In a joint exhibition at the Newark Museum in Newark, New Jersey and the Jewish Museum in New York City, Masters of American Comics will present almost 600 works by some of the greats of the comics art form.
The images shown here are not necessarily in the exhibit, I’ve just pulled them out as examples.
The Newark Museum will play host to artists who worked in the medium of newspaper comics from the “golden age” of the early 20th Century to to the middle of the century:
Winsor McCay, creator of the astonishing Nittle Nemo in Slumberland,
Lyonel Feininger, a painter who “dabbled” in comics for a year in 1906-07, bringing his modernist sensibilities to comic art in the pages of the Chicago Tribune,
George Herriman, whose innovative, adventurous and startlingly original work of genius, Krazy Kat, was never wildly popular but was tremendously influential on other artists (in comics and other areas) and is dearly loved by those who are devoted to it (myself included),
E.C. Segar, creator of Thimble Theatre, whose chief character became Popeye, and was a much more powerful and sophisticated strip than the TV cartoons would ever let you believe,
Frank King, creator of Gasoline Alley, an innovative and involving strip with characters that grew, changed, grew old and died over the course of the years in defiance of all “continuing story” conventions,
Chester Gould, creator of of Dick Tracy, iron-jawed, tough as nails detective with the roster of demented villains and science fictiony gadgets that would lay the groundwork for Bob Kane’s Batman,
Milton Caniff, master of pen and ink chiaroscuro and creator of the great adventure strips Terry and the Pirates and Steve Canyon
and Charles M. Schultz, whose Peanuts was one of the most popular and beloved comics ever.
The Jewish Museum will showcase comics from the middle of the century to the present, with an emphasis on comic book artists:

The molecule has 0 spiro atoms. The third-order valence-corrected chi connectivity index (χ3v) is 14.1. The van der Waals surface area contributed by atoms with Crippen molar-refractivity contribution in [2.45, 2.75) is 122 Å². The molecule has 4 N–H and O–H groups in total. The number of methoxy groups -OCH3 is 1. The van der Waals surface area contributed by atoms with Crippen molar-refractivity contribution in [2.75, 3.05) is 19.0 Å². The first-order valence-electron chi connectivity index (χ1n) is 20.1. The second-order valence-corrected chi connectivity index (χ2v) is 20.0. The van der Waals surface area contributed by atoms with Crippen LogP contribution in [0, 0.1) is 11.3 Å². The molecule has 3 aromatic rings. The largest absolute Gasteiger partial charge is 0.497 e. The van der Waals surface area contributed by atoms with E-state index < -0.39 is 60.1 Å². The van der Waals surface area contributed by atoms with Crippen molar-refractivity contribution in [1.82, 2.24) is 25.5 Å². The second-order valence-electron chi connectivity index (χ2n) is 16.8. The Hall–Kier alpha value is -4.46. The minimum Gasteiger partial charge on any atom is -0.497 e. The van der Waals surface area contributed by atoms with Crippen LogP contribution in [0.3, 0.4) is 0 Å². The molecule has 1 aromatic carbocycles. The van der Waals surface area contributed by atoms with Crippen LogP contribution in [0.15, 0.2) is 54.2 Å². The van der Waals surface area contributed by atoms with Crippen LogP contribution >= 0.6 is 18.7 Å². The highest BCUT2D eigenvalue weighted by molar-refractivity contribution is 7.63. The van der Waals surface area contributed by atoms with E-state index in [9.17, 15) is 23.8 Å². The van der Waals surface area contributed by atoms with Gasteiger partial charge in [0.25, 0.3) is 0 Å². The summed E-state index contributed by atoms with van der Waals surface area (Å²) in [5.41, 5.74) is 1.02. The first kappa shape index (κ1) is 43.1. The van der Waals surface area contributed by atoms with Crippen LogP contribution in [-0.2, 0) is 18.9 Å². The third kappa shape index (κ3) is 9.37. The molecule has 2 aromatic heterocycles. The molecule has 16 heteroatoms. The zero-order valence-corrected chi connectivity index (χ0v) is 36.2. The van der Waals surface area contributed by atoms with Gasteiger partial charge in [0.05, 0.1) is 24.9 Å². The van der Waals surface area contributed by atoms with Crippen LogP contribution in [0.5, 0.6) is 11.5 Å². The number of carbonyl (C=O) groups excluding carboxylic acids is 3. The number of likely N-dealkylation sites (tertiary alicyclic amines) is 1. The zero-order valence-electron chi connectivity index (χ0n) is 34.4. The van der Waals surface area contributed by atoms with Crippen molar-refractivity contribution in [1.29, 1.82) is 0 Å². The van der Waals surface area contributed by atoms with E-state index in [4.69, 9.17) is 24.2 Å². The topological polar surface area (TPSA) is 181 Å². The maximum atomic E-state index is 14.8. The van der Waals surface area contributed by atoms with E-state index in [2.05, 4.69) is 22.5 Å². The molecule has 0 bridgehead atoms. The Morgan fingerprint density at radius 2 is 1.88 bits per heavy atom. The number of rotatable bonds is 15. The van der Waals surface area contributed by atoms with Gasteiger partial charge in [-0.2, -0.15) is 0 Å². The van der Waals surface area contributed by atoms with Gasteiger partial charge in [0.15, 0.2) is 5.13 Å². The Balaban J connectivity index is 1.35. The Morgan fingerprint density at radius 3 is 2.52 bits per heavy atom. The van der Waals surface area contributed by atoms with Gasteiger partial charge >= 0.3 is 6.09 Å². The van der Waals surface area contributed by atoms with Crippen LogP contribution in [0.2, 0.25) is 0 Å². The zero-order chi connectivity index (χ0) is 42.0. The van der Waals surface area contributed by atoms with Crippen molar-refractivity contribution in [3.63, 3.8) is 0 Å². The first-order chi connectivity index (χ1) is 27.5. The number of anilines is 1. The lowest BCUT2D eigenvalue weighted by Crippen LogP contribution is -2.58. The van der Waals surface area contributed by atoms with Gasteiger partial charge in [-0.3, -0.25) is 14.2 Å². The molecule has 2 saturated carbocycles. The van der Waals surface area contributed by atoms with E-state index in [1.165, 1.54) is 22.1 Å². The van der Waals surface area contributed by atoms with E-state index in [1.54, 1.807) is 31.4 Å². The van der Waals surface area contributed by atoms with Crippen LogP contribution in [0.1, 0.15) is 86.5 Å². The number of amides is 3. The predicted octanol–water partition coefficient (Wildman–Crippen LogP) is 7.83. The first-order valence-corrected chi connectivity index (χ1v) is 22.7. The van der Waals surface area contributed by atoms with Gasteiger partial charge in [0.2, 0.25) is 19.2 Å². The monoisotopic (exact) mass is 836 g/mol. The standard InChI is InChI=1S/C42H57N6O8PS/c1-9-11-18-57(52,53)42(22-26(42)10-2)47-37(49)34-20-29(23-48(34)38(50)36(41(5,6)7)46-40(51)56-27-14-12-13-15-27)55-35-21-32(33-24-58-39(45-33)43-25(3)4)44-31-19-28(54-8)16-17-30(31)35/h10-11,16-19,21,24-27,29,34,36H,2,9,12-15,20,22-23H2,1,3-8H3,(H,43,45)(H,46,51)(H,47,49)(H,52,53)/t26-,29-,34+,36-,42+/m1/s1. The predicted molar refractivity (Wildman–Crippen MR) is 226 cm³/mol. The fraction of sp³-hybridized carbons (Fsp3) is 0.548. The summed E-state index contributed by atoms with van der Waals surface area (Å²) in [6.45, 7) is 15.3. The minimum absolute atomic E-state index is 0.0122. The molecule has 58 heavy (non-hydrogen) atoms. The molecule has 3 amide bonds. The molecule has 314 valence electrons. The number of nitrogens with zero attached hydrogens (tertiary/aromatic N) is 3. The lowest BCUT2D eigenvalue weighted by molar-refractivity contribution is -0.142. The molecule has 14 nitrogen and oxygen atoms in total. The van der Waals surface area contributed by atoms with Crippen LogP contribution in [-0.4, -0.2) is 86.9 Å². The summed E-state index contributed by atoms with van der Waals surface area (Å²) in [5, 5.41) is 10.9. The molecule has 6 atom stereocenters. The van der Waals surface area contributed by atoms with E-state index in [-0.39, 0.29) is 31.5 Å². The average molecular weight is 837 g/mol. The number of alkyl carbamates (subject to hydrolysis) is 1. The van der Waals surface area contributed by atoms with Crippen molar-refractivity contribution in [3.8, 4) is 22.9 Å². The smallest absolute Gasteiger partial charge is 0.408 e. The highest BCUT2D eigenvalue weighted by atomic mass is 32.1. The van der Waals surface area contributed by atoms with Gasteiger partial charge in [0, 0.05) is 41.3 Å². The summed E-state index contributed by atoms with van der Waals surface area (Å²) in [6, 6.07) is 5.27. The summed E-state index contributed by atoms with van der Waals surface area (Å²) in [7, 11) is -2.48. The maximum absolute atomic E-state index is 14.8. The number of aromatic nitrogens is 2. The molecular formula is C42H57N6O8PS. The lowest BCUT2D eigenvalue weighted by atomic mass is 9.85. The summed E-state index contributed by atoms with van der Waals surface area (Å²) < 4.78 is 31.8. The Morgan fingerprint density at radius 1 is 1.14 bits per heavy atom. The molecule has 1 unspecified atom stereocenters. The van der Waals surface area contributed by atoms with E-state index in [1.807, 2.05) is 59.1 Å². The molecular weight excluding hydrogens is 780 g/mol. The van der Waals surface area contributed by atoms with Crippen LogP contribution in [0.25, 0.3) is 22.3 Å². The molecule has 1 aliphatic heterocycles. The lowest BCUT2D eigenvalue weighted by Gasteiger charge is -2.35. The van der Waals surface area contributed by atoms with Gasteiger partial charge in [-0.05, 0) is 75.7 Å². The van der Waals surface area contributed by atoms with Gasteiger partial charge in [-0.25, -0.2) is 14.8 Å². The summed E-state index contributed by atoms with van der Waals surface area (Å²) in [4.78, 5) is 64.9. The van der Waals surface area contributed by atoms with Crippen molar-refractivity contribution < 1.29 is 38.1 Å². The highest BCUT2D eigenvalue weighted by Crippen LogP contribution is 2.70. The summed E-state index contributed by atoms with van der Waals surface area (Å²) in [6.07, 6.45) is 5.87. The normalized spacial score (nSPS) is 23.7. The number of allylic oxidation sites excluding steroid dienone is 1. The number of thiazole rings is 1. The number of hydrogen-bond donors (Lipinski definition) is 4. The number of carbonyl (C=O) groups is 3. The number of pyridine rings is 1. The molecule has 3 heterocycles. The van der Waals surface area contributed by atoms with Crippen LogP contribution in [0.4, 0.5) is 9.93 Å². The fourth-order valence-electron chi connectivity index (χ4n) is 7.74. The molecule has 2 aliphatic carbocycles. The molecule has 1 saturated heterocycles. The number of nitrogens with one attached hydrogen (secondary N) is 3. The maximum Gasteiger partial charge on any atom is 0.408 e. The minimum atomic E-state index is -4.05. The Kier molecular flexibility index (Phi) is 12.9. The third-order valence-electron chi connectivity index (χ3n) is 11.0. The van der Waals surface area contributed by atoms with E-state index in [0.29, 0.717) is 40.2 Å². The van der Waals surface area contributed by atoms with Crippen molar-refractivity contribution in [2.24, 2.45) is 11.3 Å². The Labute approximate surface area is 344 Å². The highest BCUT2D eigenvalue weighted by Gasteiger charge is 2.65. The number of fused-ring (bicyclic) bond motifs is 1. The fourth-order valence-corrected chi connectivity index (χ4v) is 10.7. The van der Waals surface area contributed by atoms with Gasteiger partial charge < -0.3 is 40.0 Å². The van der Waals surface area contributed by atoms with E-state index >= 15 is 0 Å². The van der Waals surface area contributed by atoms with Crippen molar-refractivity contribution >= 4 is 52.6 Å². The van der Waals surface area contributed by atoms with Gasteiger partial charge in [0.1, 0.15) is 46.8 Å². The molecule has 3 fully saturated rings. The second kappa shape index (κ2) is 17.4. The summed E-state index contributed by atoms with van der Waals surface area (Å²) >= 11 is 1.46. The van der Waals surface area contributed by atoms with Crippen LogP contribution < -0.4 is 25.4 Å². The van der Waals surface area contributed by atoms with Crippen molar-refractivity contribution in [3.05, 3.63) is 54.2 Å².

Will Eisner, creator of The Spirit and one of the medium’s most brilliant and influential creators and a sort of guiding beacon for those who try to create superbly crafted comics even to this day,
Jack Kirby, who essentially invented most of visual language and conventions of modern super-hero comics, co-created The Fantastic Four, The Hulk and many of the popular characters that Stan Lee takes too much credit for and was more imaginative than any roomful of current superhero artists put together,
Harvey Kurtzman, the brilliant, irreverent comic genius behind the original Mad comics, working with the great Wally Wood, Jack Davis and Will Elder, who he also collaborated with on the underrated Little Annie Fanny in Playboy,
Robert Crumb, who Zapped us all with the instigation of underground comix in the 60’s, the influence of which still ripples through every maverick, underground, self-published and independent comic as well as resonating in the spirit of the more adventurous web comics,
Gary Panter, creator of punk sensibility comics for Raw and Slash,
and Chris Ware, who combines comics, design and fanatical attention to detail in books that are crafted as works beyond the mere printed material on the pages.
Together, this is a tour-de-force of comic art, a history of the development of the art form and an eye-opening adventure into what comics are, have been and can be. It should just be an absolute blast to spend a day energizing your eyeballs with all of this great comic art.
The exhibit was created and originally presented in a joint exhibition by the Hammer Museum in Los Angeles and The Museum of Contemporary Art, Los Angeles. West coast readers hopefully saw the listings I had in the “Exhibitions” section of the lines and colors sidebar for several months earlier this year.
It’s our turn now on the east coast. The joint exhibition in New York and New Jersey runs from September 15, 2006 to January 28, 2007. The Jewish Museum is concurrently running another exhibit, Superheroes: Good and Evil in American Comics.
There is an excellent article on Art Knowledge News from which I borrowed he listing order of the artist names and gleaned some of the exhibit information.
Running down this list makes me feel like a slacker because of my unfinished posts on Herriman, Segar, Caniff, Eisner, Kirby, and Crumb, but I’ll get them finished and posted eventually.
Masters of American Comics at the Jewish Museum
5 Replies to “Masters of American Comics”
So glad I ran into your blog. I’ll have to come back to read some more:)
I caught this show at the Milwaukee museum. It’s awe-inspiring to see all that great comic art collected in one place, including several complete stories (by Kurtzman, Crumb, Eisner …) By the end my eyes were practically falling out of my head.
The big surprise for me was the Dick Tracy strips from the 50’s. I’d expected to see fantastic stuff from Caniff and McCay, but Gould’s art was starkly beautiful. I’ll have to look for some collections from that era.
Lone Beader, Thanks. Glad you’re enjoying it.
Brian, Thanks for the report. I have to admit, didn’t expect that. I’ll pay closer attention to Gould when I get to the show.
Other readers should check out Brian Moore’s delightful cartoon-style watercolor illustrations.
just love your comics.am also a young illustrator who would love to do comics as well.
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